As more of the body was revealed, Obolensky was astonished at the perfection of workmanship. Every part was recognizable as human. Torso, hand, finger, all of them were shaped like those in the blueprints that they had worked on for many years. It was human ­ almost ­ except for the lack of hair, which Obolensky had described as “clumsy looking things” before having it removed from the humanoid blueprint.

The conveyor belt shuddered to a stop, and the room fell eerily silent. The scientists watched for any minuscule movements of the body, ready to record any observation. Obolensky just stared at the body, poker­faced.


The humanoid’s fingers twitched, a sharp, jerky movement. Or was it just their imagination?

There! It moved again. And again!

Soon, the fingers were moving with greater dexterity and the toes were wriggling slowly with newfound purpose. The scientists were silent in awe. Obolensky’s mouth twitched into a smug smile.

The movement suddenly stopped, as if the humanoid was taking a break from its own discoveries. Then, the eyelids opened with extra care, hesitating at the initial glare from the brightness of the room. A pair of deep blue eyes filled with light behind those eyelids, as though the depths of the Caribbean sea were hidden behind them. They swivelled around in their sockets, taking in the unfamiliar sights before them.

“Get it to the testing room now,” Obolensky ordered, voice softer than usual.


Robert had not slept for the past two days despite the fact that everything had run smoothly. They were nearing the end and JARHO had happily announced that the product was looking healthy.

One minute left.

Almost everyone gathered at the gallery while a few remained below to execute protocol. Like everyone else, Robert was tense, eager to see the results of his creation. If it succeeded, it would provide a major boost that his company desperately needed.

“Mark I. has awakened within the health scan chamber. Steady heartbeat at eight­one beats per minute. Vital signs show no malfunction,” JARHO joyfully reported.

The chamber’s side opened to reveal a fully formed adult humanoid. Its body was encased in an upright enclosure, a hundred and seventy centimetres of human service and obedience. Bare skin shone under the light of the workspace, made odd by the absence of hair. Its head was sagging downward and muscles relaxed, hanging loosely like a marionette.

Then it looked up.

The unclothed humanoid scanned its surroundings silently. It was almost frightening, watching the mannequin­like figure glance around with its blank eyes.

The scientists started their interaction, checking if Mark I. was actually… human.


26 April 1986, 3.00AM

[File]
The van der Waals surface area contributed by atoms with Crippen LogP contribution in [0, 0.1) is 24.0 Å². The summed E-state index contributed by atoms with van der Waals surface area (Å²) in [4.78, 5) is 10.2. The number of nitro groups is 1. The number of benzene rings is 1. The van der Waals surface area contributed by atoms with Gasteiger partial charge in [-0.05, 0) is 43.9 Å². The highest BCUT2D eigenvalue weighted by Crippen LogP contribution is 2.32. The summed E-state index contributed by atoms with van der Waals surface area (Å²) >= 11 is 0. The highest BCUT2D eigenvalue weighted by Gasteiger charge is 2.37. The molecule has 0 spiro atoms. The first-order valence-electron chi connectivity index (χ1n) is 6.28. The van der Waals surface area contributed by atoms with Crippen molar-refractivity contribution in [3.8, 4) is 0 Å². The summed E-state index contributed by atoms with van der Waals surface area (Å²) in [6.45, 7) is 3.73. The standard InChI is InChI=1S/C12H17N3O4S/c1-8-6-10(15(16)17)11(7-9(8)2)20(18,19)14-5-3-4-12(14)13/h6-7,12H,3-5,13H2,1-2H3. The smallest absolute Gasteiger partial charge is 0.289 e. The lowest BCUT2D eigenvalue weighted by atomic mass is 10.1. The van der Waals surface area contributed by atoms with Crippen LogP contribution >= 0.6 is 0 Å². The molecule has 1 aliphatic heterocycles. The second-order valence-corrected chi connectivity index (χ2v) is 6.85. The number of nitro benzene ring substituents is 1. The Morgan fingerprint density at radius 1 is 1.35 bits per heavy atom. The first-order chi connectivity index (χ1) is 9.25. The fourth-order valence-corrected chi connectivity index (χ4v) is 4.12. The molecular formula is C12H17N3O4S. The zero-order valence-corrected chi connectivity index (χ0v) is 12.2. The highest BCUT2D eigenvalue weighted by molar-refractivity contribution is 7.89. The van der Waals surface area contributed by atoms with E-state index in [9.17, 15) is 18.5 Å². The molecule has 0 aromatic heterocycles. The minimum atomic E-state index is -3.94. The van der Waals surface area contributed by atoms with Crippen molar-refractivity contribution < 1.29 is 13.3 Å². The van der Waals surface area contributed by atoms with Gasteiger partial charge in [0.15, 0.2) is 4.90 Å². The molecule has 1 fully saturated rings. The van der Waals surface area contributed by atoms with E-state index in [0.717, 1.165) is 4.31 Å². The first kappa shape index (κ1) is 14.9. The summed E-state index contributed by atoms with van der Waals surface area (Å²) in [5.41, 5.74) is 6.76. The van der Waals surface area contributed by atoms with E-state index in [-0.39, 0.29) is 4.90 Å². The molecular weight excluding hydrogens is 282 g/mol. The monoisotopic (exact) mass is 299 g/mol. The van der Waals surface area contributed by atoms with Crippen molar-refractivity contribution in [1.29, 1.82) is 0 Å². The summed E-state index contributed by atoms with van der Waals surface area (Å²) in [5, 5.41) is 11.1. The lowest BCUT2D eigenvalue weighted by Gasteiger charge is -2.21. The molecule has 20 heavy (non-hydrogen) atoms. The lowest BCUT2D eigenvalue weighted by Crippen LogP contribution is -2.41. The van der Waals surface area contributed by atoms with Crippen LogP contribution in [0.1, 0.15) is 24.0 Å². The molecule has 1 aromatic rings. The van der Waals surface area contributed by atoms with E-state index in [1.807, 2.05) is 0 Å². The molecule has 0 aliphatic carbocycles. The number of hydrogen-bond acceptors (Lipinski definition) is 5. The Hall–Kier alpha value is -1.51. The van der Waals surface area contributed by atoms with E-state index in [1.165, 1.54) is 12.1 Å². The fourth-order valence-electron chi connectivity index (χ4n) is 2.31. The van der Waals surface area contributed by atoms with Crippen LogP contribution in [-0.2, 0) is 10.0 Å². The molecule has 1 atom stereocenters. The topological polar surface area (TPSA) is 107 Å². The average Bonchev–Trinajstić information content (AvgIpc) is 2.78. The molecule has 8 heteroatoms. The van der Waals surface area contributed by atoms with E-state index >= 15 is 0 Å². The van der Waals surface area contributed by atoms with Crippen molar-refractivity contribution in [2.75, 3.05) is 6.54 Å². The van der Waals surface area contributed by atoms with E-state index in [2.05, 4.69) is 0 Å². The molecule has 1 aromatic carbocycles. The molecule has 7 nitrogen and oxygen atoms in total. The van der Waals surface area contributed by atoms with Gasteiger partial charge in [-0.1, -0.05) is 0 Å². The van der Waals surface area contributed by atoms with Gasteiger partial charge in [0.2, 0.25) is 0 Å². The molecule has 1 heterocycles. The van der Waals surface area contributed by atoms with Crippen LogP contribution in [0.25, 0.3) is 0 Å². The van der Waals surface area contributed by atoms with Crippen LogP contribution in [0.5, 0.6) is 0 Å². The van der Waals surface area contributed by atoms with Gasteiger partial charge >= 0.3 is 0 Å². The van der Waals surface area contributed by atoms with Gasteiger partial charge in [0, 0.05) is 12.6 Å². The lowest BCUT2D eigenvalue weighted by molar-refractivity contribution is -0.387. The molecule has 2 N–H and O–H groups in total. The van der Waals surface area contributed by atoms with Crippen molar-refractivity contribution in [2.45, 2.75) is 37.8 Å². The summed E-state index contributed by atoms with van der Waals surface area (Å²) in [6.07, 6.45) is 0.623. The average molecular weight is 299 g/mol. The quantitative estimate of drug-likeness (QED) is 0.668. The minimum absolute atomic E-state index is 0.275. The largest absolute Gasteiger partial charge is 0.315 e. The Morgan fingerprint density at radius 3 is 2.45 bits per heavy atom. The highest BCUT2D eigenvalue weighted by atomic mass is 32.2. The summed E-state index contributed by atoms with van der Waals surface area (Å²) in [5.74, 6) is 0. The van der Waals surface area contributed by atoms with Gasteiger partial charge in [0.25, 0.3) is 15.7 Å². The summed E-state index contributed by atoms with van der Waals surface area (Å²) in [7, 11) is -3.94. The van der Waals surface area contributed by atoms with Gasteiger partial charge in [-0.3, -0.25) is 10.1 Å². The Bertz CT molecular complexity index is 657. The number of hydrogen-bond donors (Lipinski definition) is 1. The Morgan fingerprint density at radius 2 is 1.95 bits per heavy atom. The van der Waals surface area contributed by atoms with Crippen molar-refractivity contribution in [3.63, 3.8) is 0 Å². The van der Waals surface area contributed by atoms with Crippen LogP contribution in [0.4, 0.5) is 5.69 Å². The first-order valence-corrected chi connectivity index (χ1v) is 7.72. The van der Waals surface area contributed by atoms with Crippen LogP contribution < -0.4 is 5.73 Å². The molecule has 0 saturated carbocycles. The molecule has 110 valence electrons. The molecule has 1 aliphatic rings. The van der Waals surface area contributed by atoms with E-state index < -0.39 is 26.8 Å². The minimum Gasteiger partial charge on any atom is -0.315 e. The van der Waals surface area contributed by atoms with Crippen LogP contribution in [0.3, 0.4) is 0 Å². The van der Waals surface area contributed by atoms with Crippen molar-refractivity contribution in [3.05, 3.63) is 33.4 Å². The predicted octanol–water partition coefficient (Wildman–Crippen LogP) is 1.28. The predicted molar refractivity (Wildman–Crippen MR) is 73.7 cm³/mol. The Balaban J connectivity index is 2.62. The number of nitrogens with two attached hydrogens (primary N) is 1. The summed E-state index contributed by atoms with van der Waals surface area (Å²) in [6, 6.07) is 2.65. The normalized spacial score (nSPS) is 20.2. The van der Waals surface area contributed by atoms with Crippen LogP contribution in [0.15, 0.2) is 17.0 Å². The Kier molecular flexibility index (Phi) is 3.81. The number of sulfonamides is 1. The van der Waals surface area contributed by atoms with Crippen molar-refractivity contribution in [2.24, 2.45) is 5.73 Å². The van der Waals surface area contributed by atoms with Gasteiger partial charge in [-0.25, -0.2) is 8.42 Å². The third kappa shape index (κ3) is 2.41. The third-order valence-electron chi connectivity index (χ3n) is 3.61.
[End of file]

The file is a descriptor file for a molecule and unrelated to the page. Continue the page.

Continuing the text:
Prof. Obolensky was rudely awakened by bangs on the door. He cursed, getting up to open it, ready to shout at whoever ­

“Sir! There’s a problem!” The scientist standing at the door cried out.

“What?” The printing process had been proclaimed a success ­ the humanoid, User 1, was alive and functional for three days and counting.

“It’s User 1! It’s gone!”

His eyes flew open, back straightening and brain kickstarting to a whir. “Where!?”

“I don’t know!” Obolensky rushed down the hallway before the scientist could finish, past the window of the empty room that should have held User 1.

The observation deck was a tornado of mess and chatter. How did User 1 disappear? What was going to happen now?

Obolensky scanned across the crowd. Where were they…? .

“SILENCE!” The noise cut off abruptly. All was still.

“Where are the Japanese scientists?” Obolensky shouted.

“Sir, they’re missing.” Someone timidly reported behind him.

Traitors. Obolensky fumed.


“What?” Obolensky growled as he turned to face the lab supervisor.

“After User 1 was printed, there were irregularities in our workers’ health. We have fifteen seriously ill staff in the quarantine wards. User 1’s blood test results just came in, sir, and it seems to contain unusually high viral activity­”

“Can we cure him?”

“Never been seen before, and they can’t seem to suppress it… They say it’s some kind of supervirus that User 1 himself is producing, sir… More are being infected by it every minute…”

Just then, someone threw up on the floor.


Robert sat back in his chair, rubbing his bald head. The technology is wonderful, but why it does feel like I’ve only made a rediscovery?


26 April 1986, 6.50AM

Obolensky found himself depressed, watching the sunrise from his window. The others were probably saying their last prayers, he thought, as he recalled the emergency meeting they had, hours earlier.